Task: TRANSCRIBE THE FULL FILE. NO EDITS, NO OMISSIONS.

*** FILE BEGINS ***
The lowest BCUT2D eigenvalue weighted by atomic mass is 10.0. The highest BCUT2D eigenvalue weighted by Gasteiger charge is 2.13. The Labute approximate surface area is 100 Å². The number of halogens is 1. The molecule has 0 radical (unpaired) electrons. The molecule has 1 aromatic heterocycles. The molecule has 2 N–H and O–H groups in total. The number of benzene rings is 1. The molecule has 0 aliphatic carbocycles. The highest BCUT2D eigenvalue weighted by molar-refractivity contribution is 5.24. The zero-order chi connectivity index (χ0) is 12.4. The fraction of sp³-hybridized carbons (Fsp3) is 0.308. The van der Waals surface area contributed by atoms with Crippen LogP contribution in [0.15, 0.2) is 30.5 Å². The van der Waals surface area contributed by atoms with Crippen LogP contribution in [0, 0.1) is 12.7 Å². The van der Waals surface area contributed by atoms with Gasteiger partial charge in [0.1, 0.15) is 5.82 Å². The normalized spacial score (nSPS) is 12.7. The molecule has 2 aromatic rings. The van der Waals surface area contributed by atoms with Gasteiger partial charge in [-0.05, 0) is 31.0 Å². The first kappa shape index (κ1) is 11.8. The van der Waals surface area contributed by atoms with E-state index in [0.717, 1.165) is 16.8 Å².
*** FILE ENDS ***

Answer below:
The lowest BCUT2D eigenvalue weighted by atomic mass is 10.0. The highest BCUT2D eigenvalue weighted by Gasteiger charge is 2.13. The Labute approximate surface area is 100 Å². The number of halogens is 1. The molecule has 0 radical (unpaired) electrons. The molecule has 1 aromatic heterocycles. The molecule has 2 N–H and O–H groups in total. The number of benzene rings is 1. The molecule has 0 aliphatic carbocycles. The highest BCUT2D eigenvalue weighted by molar-refractivity contribution is 5.24. The zero-order chi connectivity index (χ0) is 12.4. The fraction of sp³-hybridized carbons (Fsp3) is 0.308. The van der Waals surface area contributed by atoms with Crippen LogP contribution in [0.15, 0.2) is 30.5 Å². The van der Waals surface area contributed by atoms with Crippen LogP contribution in [0, 0.1) is 12.7 Å². The van der Waals surface area contributed by atoms with Gasteiger partial charge in [0.1, 0.15) is 5.82 Å². The normalized spacial score (nSPS) is 12.7. The molecule has 2 aromatic rings. The van der Waals surface area contributed by atoms with Gasteiger partial charge in [-0.05, 0) is 31.0 Å². The first kappa shape index (κ1) is 11.8. The van der Waals surface area contributed by atoms with E-state index in [0.717, 1.165) is 16.8 Å².